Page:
Gold price finished the week with gains amid geopolitical tensions, shy of $2,400
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Gold price finished the week with gains amid geopolitical tensions, shy of $2,400

  • Gold price peaked at $2,417 per ounce following escalating conflict between Israel and Iran with investors seeking safety.
  • Prices stabilized around $2,394 after Tehran indicated no immediate plans for retaliation, calming initial fears.
  • US Treasury yields and the US Dollar's decline support Gold's gains, although Fed officials hint at ongoing restrictive monetary policy.

Gold price hit a five-day high above the $2,400 figure amid an escalation of the Middle East conflict between Israel and Iran. An Israeli attack on Iran on Friday sent bullion toward its daily high of $2,417 a troy ounce as ebbs and flows flock to safety in the uncertainty of the outcome. However, the rally was short-lived as Tehran said it had no plans to retaliate.

XAU/USD trades at $2,394, registering gains of 0.70%  after Golds seesawed $44.00 as traders digested Friday’s developments. Aside from this, the drop in US Treasury bond yields and the Greenback keeps the golden metal afloat. This is despite recent hawkish comments by Federal Reserve (Fed) officials, who have adopted a more neutral stance suggesting that the disinflationary process has stalled.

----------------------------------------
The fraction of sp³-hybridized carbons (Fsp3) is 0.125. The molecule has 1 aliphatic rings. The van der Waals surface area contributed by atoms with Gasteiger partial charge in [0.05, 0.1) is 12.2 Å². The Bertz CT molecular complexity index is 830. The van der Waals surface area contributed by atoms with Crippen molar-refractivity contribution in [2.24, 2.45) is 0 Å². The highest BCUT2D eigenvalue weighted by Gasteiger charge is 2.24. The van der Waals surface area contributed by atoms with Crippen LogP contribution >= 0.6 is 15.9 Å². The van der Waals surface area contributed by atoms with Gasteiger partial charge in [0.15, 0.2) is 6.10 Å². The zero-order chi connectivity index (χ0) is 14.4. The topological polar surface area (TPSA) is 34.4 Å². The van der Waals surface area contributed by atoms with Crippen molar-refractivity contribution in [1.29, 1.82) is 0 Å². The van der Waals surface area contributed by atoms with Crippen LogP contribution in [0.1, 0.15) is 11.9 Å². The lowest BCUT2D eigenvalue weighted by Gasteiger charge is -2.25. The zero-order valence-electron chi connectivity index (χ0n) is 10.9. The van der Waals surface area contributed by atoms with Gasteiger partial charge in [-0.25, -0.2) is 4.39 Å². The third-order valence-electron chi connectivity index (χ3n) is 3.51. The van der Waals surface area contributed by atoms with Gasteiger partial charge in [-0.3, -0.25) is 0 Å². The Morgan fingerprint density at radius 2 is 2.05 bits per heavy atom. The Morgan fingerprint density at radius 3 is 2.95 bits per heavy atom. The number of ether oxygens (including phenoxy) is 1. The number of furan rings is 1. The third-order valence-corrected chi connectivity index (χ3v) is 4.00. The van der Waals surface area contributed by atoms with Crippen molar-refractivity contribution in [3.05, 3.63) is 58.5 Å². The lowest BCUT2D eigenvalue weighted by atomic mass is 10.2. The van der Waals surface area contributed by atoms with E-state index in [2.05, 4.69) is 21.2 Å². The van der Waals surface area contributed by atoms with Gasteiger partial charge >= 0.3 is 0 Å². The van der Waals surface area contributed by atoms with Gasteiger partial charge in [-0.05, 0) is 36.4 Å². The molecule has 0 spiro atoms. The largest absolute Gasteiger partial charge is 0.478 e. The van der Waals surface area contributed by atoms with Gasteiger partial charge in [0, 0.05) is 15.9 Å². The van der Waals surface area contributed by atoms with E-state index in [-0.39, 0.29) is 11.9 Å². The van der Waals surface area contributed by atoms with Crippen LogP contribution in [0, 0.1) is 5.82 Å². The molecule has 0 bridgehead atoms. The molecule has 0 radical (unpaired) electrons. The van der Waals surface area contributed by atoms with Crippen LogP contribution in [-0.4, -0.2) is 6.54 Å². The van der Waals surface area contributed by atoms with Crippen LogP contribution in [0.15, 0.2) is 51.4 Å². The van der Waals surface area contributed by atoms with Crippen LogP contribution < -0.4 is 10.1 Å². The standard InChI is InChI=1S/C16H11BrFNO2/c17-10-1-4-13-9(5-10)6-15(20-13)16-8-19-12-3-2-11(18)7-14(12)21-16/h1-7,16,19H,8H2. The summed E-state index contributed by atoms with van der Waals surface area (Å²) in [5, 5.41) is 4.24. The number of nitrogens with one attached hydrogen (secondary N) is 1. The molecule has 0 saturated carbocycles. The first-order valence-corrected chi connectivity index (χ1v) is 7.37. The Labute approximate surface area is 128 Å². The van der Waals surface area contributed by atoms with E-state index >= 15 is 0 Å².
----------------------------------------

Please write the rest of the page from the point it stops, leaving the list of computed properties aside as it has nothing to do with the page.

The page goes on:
On Friday, Chicago Fed President Austan Goolsbee exited from its dovish stance and stated that the inflation progress had “stalled,” adding that “the Fed’s current restrictive policy is appropriate.” His words echoed comments made by Atlanta Fed’s Bostic and New York Fed’s Williams, who crossed the newswires on Thursday.

Bostic, one of the most hawkish members of the Federal Open Market Committee (FOMC), went beyond Goolsbee and Williams's comments, saying that the Fed wouldn’t reduce rates until the end of the year.

Daily digest market movers: Gold rises on risk-off mood despite hawkish Fed commentary

  • Gold remained underpinned during the week by the geopolitical risks linked to the Middle East conflict following Iran’s attack on Israel. The non-yielding metal is on its way to registering more than 2.25% weekly gains.
  • The10-year Treasury benchmark rate is up 8 basis points in the week at 4.615%. US real yields are also up 8 bps and will likely end the week near 2.215%.
  • Data during the week: Strong US Retail Sales were the first piece of data to spark a repricing of interest rates set by the Fed. Consequently, the US 10-year note yield peaked at 4.696%, a level last seen in November 2023.
  • Firm Industrial Production data for March and solid jobs data, with Initial Jobless Claims lower than expected, overshadowed the housing market's sudden weakness.
  • Atlanta Fed’s Raphael Bostic noted that inflation is too high, and the US central bank still has a way to go to tame it. He added that the Fed won’t be able to reduce rates. Earlier, New York Fed President John Williams stated that the Fed is data-dependent and emphasized that monetary policy is in a good place, so he wasn’t in a rush to cut rates. His baseline doesn’t consider hiking rates but added that the Fed will hike if needed.